A Day in the Life of DSM Photographer Matthew von Schenkel
If one were to ask me what a typical day as “Mr. Hidden” of Hidden Des Moines were to look like, I’m not sure I could answer. There is a certain spirit of adventure that comes with creating the content that I do. There is no master plan for finding locations for me to shoot. The experience is very organic.
My days off from my “day-job” are then the days when I produce the most content. I don’t normally prefer to plan them out, but for this day I had a rough idea.
Brunch with my friend Grace in the Historic East Village.
- Wander around the region in search of images.
I said it was rough.
An important thing to remember about the work of a contemporary photographer, or a digital photographer, is that I might take hundreds or thousands of images in a day and only ever show off a handful.
Shoot Locations Around DSM
I live on the western side of the river Downtown Des Moines (DSM), so I took the D-Line to the Historic East Village. If you don’t know about the D-Line, it is DART’s free line that runs between the Iowa State Capitol and the Western Gateway neighborhood. Taking the DART bus has been a great way for me to get to know the city as a newcomer.
I met Grace at The Continental, which recently reopened on East 5th Street. I snapped pictures along the way, not knowing if any might be the next thing that I post on HiddenDSM. Grace is a colleague of mine who has lived in Greater Des Moines (DSM) all her life. She’s always been really reassuring about my work, sometimes I even discover things she did not know existed. A conversation might go like this:
“Did you know we have an observatory?”
“No, how did you find out about that?”
I wish I could answer. I seem to absorb the locations of these fascinating places like a sponge. Which brings me to where I found myself next.
Recently, the Des Moines Register ran an article about a public high school receiving a large donation. I must admit I did not read that one, but the feature image showed a gorgeous older high school building. I knew I had to go. I messaged another colleague who is a longtime resident and learned that it was Theodore Roosevelt High School off Polk Boulevard. Off I went! The bright blue doors (see header image above) inspired a very Wes Anderson-esque photoset. I’ll let the photos speak for themselves here.
I packed up my camera and I was ready to head home. On the way back, however, I accidentally missed my turn. I was in the wrong lane trying to go from Grand Avenue to Locust Street where they loop together and wound up on Fleur Drive. In the spirit of HiddenDSM, I wasn’t worried about it. I went to turn around at Des Moines Water Works (DMWW) but decided to get out of the car when I saw a fountain I had not noticed before. It’s in a corner closer to the treatment plant and has a memorial to Charles Sing, who apparently envisioned DMWW.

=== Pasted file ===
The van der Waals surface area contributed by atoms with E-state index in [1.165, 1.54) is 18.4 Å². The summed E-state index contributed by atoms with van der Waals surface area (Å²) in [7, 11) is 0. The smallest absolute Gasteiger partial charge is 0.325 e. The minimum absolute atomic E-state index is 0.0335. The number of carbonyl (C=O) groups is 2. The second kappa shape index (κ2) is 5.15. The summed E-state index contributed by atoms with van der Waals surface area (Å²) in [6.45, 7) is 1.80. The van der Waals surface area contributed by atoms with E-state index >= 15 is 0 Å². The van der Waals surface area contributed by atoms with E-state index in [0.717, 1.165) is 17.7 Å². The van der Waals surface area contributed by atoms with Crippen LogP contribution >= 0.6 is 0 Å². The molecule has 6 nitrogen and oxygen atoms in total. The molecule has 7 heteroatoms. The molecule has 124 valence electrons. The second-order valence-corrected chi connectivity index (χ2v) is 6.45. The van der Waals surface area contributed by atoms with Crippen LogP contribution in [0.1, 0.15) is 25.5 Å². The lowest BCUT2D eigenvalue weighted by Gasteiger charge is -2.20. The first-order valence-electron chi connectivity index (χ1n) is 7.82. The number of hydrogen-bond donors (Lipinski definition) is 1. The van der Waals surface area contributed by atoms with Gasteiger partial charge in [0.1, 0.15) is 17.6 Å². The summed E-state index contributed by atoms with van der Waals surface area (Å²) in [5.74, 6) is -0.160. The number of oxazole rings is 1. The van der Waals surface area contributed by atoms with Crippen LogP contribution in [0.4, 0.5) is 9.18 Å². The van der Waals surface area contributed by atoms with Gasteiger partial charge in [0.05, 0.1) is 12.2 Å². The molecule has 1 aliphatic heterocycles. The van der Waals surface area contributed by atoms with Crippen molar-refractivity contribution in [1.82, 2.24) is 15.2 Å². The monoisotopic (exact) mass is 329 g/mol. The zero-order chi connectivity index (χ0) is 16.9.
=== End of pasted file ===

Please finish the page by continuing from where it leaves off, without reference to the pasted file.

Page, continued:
At this point I got in the car and just drove. I recently created a map page on hiddendsm.com so that some of the viewpoints or interesting places could be made accessible, particularly with newcomers like me in mind. I thought maybe I could work on taking some photos to flesh that idea out, so I found myself on the south side at Fort Des Moines.
I very nearly lived in the renovated buildings that dot what once was the Fort, but I hadn’t been back to take any pictures recently. This area is of particular interest to me for its historical significance, but it’s also just cool. There are a handful of buildings that are yet unused that demonstrate how much work had to be done to create the apartment complex that is there now. The manicured lawns and brick buildings feel a bit like a time capsule.
Speaking of time capsules, my next destination was a fighter jet that decorates an Altoona park. I’m not certain, but I think it’s an A-7 Corsair II, from the 1960s. I work in Altoona, so I had driven past before and noticed it. I can remember saying “what is THAT?” aloud and alone. Normally, I have seen these used as statuary, sometimes called gate guards, at the entrance of military bases. I think it’s meant to be a hint alluding to Altoona’s history as an aviation center. The jet is not of the same era as the airport that once existed there, but I think it’s a hint either way.
My last pictures of the day came from true exploration. It occurred to me that there might be a place in Pleasant Hill with an interesting vantage point of DSM, so I wandered off into the hills. The images I’ll show for this will not make it onto Instagram. I found a cool viewpoint, but I was there at the wrong time of day with the wrong weather. Too late in the afternoon with the sun too high and too much haze in the air.
Lastly, to drive home the idea that not every idea works, I found myself at the back gate to Waveland Golf Course. (For those that might not be able to picture it, I had now made a giant loop back to the area where Roosevelt High School is). It was golden hour by this time, and I was hoping I could get some shots of the Drake Municipal Observatory. To my dismay, the gate was closed for the evening, and trespassing just isn’t usually my style.
I’ve said it before, I’ll say it again. Life is unpredictable and so too is creating Hidden Des Moines. I would like to thank all the people who write me and send suggestions, as well as the people I meet in everyday life that tip me off on where to go and what to check out. Without them, adventure days like this would not be possible.